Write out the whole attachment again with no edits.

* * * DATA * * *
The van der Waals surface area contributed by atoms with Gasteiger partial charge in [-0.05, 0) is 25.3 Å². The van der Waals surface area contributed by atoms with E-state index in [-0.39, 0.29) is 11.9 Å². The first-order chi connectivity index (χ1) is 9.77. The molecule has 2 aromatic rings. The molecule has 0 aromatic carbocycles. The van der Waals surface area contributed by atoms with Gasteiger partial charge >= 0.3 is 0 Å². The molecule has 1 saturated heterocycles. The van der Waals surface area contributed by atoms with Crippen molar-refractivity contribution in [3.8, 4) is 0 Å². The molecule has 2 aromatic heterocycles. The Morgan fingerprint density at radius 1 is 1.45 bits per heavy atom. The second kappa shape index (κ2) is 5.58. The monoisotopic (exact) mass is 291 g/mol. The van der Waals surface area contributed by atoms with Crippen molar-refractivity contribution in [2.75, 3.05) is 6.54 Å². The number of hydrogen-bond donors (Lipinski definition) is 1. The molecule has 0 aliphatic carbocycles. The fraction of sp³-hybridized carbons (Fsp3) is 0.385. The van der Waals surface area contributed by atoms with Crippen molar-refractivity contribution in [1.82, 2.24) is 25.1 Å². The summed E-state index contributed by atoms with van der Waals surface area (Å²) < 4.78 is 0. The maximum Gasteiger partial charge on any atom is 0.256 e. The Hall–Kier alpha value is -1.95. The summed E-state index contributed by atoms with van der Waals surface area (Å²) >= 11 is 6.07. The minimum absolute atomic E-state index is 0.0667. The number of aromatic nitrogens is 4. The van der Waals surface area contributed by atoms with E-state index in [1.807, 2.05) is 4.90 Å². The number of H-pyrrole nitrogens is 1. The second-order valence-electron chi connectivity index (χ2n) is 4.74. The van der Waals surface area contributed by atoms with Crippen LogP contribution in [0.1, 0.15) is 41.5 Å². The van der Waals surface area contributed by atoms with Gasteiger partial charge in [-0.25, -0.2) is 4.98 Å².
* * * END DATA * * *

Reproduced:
The van der Waals surface area contributed by atoms with Gasteiger partial charge in [-0.05, 0) is 25.3 Å². The van der Waals surface area contributed by atoms with E-state index in [-0.39, 0.29) is 11.9 Å². The first-order chi connectivity index (χ1) is 9.77. The molecule has 2 aromatic rings. The molecule has 0 aromatic carbocycles. The van der Waals surface area contributed by atoms with Gasteiger partial charge >= 0.3 is 0 Å². The molecule has 1 saturated heterocycles. The van der Waals surface area contributed by atoms with Crippen molar-refractivity contribution in [3.8, 4) is 0 Å². The molecule has 2 aromatic heterocycles. The Morgan fingerprint density at radius 1 is 1.45 bits per heavy atom. The second kappa shape index (κ2) is 5.58. The monoisotopic (exact) mass is 291 g/mol. The van der Waals surface area contributed by atoms with Crippen molar-refractivity contribution in [2.75, 3.05) is 6.54 Å². The number of hydrogen-bond donors (Lipinski definition) is 1. The molecule has 0 aliphatic carbocycles. The fraction of sp³-hybridized carbons (Fsp3) is 0.385. The van der Waals surface area contributed by atoms with Crippen molar-refractivity contribution in [1.82, 2.24) is 25.1 Å². The summed E-state index contributed by atoms with van der Waals surface area (Å²) < 4.78 is 0. The maximum Gasteiger partial charge on any atom is 0.256 e. The Hall–Kier alpha value is -1.95. The summed E-state index contributed by atoms with van der Waals surface area (Å²) >= 11 is 6.07. The minimum absolute atomic E-state index is 0.0667. The number of aromatic nitrogens is 4. The van der Waals surface area contributed by atoms with E-state index in [1.807, 2.05) is 4.90 Å². The number of H-pyrrole nitrogens is 1. The second-order valence-electron chi connectivity index (χ2n) is 4.74. The van der Waals surface area contributed by atoms with Crippen LogP contribution in [0.1, 0.15) is 41.5 Å². The van der Waals surface area contributed by atoms with Gasteiger partial charge in [-0.25, -0.2) is 4.98 Å².